Drama of the Divine Liturgy (Sacrament, part 3)

The Preparation of the Altar

The Preparation of the Altar takes place during the offering. During this time the paten is then filled with bread over which the priest prays, requesting God to accept this mundane bread as a spotless host. This reminds us that we ourselves are unworthy, just like the simple bread is unworthy, but that through the work of the Holy Spirit that which is unworthy and ordinary can be justified and made extraordinary. 

The chalice is then filled with wine and water. The mixing of which reminds us that both blood and water flowed from the side of Christ. The priest prays over the chalice, requesting that God set it apart and accept it as a sweet smelling aroma.

After both the host and the chalice have been prepared, the priest acknowledges that we are approaching this sacramental act in humility and with contrite hearts. He then washes his hands so that, like the elements prepared on the altar, he himself can be sanctified and prepared to handle these holy elements.

The necessity of these prayers stems from the fact that when when an offering or sacrifice is given to God it should be given without spot or blemish.  We, however, are not free of blemish and so we ask God to set us apart and reckon us as free from blemish; we request God, through the Holy Spirit, to sanctify us and these items in preparation for the consecration.

The priest and the oblations now prepared, the priest offers one more private prayer in which the communion of the saints is acknowledged, for we are participating in this sacrament with all the saints in both heaven and earth. This act of worship is an act of the one, holy, catholic, and apostolic church as a community. It is not just us in East Aurora at 9am on a Sunday; it’s the multitude of the citizens of the Divine Kingdom, both in heaven and on earth, who are mystically present together at the heavenly altar.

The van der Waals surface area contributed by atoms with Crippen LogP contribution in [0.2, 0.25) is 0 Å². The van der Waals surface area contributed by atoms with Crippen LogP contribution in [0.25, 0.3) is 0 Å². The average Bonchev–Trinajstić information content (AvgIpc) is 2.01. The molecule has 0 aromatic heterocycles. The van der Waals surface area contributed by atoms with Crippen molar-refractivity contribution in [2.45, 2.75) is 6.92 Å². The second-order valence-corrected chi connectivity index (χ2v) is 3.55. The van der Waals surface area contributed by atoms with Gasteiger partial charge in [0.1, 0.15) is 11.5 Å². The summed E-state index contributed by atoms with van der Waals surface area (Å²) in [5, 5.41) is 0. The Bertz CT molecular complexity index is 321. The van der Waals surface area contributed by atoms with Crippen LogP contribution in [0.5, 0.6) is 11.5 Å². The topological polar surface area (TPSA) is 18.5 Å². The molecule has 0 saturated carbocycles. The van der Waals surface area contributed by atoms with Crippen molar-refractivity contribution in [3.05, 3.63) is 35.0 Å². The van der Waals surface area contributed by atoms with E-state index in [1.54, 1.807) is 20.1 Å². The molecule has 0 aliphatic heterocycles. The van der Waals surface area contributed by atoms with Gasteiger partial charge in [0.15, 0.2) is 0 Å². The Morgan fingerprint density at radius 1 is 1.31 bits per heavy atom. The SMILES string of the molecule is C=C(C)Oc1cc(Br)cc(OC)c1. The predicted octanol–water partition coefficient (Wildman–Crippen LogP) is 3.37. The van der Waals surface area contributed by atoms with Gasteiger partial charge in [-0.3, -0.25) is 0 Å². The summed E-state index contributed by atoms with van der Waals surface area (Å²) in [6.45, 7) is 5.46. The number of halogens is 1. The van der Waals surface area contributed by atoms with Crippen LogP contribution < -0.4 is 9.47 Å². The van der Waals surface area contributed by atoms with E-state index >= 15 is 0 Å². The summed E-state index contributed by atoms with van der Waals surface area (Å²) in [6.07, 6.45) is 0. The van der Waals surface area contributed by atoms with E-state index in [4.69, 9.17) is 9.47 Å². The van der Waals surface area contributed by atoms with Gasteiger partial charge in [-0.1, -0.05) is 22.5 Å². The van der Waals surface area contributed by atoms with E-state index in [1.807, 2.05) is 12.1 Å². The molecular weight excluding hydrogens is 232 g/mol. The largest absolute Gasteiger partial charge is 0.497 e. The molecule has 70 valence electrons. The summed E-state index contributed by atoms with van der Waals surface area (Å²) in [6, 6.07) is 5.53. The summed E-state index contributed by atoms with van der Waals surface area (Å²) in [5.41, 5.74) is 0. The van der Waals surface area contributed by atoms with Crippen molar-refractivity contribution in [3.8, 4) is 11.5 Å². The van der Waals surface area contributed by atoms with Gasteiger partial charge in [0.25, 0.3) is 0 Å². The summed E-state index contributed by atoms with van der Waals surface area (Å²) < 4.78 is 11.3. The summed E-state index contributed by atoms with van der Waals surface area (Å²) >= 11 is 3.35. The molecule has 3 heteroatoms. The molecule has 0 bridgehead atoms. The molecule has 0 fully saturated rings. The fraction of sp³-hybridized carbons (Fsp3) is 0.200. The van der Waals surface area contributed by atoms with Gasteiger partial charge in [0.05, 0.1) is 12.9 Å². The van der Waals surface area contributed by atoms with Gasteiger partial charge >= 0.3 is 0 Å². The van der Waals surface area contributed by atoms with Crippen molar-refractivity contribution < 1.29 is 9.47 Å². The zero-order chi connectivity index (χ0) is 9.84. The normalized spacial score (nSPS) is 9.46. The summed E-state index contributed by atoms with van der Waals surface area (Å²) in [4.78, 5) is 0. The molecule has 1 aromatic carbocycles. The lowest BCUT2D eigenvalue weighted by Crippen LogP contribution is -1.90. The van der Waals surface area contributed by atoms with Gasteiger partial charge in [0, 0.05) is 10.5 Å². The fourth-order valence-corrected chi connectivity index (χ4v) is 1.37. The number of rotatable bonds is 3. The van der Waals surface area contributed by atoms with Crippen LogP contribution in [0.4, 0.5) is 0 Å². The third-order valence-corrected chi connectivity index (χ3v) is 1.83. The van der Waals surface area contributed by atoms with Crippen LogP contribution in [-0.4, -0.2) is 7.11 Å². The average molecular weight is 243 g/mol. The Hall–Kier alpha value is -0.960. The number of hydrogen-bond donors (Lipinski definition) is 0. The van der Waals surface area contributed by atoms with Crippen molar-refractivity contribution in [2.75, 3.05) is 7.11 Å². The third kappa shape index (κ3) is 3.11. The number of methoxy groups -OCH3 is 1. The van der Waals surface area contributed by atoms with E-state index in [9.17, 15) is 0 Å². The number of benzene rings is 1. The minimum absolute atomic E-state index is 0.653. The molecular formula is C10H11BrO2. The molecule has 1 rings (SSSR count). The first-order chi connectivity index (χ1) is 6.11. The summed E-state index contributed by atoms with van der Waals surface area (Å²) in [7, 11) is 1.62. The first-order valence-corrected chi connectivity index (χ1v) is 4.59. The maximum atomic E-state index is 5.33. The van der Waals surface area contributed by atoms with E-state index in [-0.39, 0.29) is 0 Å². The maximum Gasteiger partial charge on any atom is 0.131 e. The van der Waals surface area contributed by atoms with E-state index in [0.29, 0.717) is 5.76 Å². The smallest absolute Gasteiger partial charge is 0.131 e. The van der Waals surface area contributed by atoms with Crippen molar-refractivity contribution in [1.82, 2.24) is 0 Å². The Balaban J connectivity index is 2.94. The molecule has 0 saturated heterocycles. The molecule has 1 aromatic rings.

The milling about one sees at the altar, therefore, is not haphazard and utilitarian; it is theologically rich and sacramentally vital. We are not entering into a mundane act but a holy mystery. As a result, all the elements and people involved in this holy mystery need to be prepared for the role they play. This is therefore not simply the "preparation of the altar" but is actually the preparation of the altar, the celebrant, and the people. While many of the prayers that are said by the priest will not be audible to those sitting in the pew, this is an opportunity for all present to continue to reflect and prepare their own hearts to worthily receive the most precious body and blood of Jesus so that all are prepared for the privilege of receiving this holy mystery.


(As published in St. Luke's Sunday bulletin, 6/24/18)